Obama warns Turkey to 'act within the rule of law'
US President Barack Obama called on Turkey to respect the rule of law Saturday, a warning to the country's government as it rounded up alleged coup plotters.
He stressed the "vital need" for all parties to "act within the rule of law," after consulting key national security aides about the fallout from a botched putsch.
Obama also urged Turkish leaders to "avoid actions that would lead to further violence or instability," the White House said.
Although the government of Recep Tayyip Erdogan has repelled the coup, the situation remains fraught and tensions between Washington and Ankara are growing.
Several army commanders, a top judge and more than a thousand military personnel have swiftly been detained after the failed power grab that killed more than 200.
There was no indication that Americans have been killed, Obama said.
Obama instructed aides to work with Turkish authorities to "maintain the safety and well-being of diplomatic missions and personnel, US servicemembers, and their dependents."
Turkey detains general Erdal Ozturk, Third Army commander
A top army general has been detained over alleged involvement in a coup attempt aimed at ousting President Recep Tayyip Erdogan's government, an official said.
"General Erdal Ozturk, commander of the Third Army, has been detained," said the Turkish official, speaking on condition of anonymity.
Turkey detains judge from its top court in wake of failed coup: TV
Turkey on Saturday detained a member of the country's top court after a bloody coup attempt aiming to oust the government, local media reported.
Alparslan Altan, one of 17 judges on the constitutional court, was taken into custody, the private NTV television reported, without specifying what he was accused of.
Earlier, the judicial authorities said that some 2,745 judges across the country would be dismissed in the wake of the coup.
This also came in addition to the arrests of several senior military figures including 2nd army generals Adem Huduti and Avni Angun, Turkish media said.
US suspends strikes against Daesh from Turkey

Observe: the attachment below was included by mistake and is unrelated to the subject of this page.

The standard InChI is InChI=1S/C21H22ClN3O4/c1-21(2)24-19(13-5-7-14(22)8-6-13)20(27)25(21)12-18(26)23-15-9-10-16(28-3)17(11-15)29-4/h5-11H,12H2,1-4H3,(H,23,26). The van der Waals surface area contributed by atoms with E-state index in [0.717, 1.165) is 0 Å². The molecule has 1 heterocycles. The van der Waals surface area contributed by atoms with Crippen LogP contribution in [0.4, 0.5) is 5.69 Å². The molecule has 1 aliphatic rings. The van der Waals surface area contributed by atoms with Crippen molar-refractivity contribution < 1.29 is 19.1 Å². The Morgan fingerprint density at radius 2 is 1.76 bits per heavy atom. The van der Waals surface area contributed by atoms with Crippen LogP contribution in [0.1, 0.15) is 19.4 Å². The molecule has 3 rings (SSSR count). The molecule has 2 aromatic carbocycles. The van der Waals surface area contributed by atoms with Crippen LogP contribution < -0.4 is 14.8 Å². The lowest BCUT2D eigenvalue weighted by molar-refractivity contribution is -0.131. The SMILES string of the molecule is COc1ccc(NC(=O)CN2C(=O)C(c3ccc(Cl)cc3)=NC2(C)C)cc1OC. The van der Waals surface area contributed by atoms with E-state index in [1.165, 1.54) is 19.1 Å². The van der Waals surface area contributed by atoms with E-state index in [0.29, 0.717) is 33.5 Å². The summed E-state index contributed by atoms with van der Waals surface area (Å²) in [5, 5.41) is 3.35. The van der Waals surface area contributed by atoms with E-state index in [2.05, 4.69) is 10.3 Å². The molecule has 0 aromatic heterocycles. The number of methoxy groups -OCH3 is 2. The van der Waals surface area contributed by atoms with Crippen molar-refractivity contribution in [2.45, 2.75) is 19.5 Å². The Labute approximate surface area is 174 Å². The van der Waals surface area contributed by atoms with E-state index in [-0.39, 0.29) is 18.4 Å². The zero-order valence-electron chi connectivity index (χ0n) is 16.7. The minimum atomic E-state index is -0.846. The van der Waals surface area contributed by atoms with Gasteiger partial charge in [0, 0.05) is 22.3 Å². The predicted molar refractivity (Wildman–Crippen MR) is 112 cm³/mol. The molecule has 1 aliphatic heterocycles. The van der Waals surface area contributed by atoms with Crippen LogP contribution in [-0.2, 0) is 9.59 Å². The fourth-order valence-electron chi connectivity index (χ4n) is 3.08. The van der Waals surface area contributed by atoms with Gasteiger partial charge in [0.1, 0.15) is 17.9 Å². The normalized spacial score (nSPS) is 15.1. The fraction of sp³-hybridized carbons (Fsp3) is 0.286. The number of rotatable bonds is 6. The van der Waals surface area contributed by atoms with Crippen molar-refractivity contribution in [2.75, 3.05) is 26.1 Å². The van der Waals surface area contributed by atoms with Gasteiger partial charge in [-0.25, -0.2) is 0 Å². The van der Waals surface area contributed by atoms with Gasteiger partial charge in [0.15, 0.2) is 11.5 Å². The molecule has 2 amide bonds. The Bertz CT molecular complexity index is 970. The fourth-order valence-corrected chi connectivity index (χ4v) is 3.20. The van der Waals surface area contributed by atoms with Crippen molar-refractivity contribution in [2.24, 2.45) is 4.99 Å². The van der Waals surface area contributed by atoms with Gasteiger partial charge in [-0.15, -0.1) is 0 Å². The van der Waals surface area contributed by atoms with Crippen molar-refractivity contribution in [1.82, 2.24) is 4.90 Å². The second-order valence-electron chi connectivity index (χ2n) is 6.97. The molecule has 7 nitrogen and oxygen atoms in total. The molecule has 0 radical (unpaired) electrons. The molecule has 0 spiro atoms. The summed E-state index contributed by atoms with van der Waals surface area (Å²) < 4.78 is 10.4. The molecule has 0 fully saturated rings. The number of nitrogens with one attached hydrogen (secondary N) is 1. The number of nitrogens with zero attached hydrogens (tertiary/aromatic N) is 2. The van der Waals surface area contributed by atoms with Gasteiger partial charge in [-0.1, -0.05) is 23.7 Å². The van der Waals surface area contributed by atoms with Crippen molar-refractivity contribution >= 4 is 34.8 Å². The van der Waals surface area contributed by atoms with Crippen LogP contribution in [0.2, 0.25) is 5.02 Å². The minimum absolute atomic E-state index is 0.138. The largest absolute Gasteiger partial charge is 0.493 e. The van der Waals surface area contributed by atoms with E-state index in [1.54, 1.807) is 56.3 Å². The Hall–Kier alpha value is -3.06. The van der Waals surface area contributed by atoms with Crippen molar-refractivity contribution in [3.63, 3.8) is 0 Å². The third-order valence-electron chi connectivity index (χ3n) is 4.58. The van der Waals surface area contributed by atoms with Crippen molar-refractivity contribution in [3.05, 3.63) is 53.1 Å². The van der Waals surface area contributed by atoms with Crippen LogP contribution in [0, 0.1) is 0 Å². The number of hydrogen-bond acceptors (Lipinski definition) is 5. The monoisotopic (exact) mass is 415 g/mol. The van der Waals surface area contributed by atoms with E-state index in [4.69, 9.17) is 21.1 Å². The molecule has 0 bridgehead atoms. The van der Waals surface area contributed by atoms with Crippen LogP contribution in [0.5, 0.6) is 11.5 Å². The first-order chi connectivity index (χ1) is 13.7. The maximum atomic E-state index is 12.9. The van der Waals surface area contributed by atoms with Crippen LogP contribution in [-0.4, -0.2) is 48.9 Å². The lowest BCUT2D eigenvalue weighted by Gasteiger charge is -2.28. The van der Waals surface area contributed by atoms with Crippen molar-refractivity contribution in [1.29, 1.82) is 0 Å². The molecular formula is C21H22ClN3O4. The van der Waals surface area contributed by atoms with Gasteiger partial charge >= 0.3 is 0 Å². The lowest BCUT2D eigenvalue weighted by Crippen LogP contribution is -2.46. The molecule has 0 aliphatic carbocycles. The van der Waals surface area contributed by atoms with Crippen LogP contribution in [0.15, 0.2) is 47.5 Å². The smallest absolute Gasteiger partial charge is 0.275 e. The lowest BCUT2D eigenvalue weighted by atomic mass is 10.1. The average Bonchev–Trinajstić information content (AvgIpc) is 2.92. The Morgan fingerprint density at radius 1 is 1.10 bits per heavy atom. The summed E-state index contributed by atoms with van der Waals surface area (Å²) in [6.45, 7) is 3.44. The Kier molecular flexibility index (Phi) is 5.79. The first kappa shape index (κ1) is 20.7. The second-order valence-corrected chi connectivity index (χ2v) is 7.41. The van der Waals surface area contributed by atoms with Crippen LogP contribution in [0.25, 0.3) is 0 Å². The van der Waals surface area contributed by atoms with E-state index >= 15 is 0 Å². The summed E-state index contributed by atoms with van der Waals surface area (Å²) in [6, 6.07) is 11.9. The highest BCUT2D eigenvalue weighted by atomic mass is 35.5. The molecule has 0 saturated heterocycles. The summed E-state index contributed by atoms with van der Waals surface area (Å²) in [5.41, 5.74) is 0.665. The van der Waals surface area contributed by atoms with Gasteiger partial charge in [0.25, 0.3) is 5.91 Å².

US suspends strikes against Daesh from Turkey's Incirlik air base, said an official after Turkish authorities denied movements onto and off Incirlik air base near Adana following an attempted military coup overnight.
The US military uses Incirlik to conduct air strikes against daesh militants in neighbouring Syria.
Meanwhile the US military command in Europe has ordered American forces across Turkey to take maximum protective measures following the attempted military coup there, a US military source said.
The US military has around 2,200 service members and civilian employees in Turkey, which is a Nato member and a crucial regional partner for Washington.
About 1,500 of them are stationed at Incirlik, the military base in southern Turkey from which American warplanes have launched bombing missions against the Islamic State group.
US forces in Turkey were now at the "Delta" force protection level, such as is invoked when a terrorist attack is taking place or appears imminent, the American defense official said.
"We are firmly committed to making every possible effort to ensure the safety and security of our service members, civilians, their families and our facilities," the official said.
At the Delta level, all non-essential activities are suspended and all resources placed in defensive positions in case of attack.
Authorities impose lockdown at Incirlik air base: US consulate
Turkish authorities on Saturday imposed a security lockdown at the Incirlik air base in the southern province of Adana used by US and other coalition forces in the fight against jihadists in Syria, the US consulate said.
"Local authorities are denying movements on to and off of Incirlik Air Base. The power there has also been cut," the US consulate in Adana said in a message after an coup attempt aimed at toppling the government was thwarted by the authorities.
Turkish Airlines: Flights return to normal schedule, delays expected
Turkish Airlines resumed flights from Istanbul's international airport on Saturday following a failed coup attempt while some foreign carriers cancelled weekend flights.
A spokesman for Turkish Airlines said flights had now returned to their normal schedule from Europe's third largest hub, though delays were to be expected.
Turkish budget carrier Pegasus said its flights were also experiencing minor delays.
The closure of Istanbul's Ataturk Airport late on Friday had caused the diversion of 35 airplanes and cancelled 32 flights, Turkish Airlines chairman Ilker Ayci told broadcaster CNN Turk.
British Airways said in a statement it was halting all flights to Turkey on Saturday and one on Sunday as a precaution.
"The safety and security of our customers and crew are always our top priority and we would never operate a flight unless it was safe to do so." Over 2,500,000 British nationals visit Turkey every year according to the Foreign and Commonwealth Office.
EasyJet said its advice from British authorities was to continue flying, although it was monitoring developments.
German airline Lufthansa cancelled all its flights to Istanbul and Ankara on Saturday and pared back the number flights to holiday destinations Bodrum and Antalya.
TUI which owns the Thomson and First Choice holiday companies, said its flights to Dalaman, Antalya and Izmir were operating as normal.
Tour operator Thomas Cook said most German guests who had booked a holiday to Antalya or Bodrum had taken their flights on Saturday. It said flights from the UK were operating as normal but, given the circumstances, free cancellations or amendments were possible for customers due to fly to Turkey this weekend.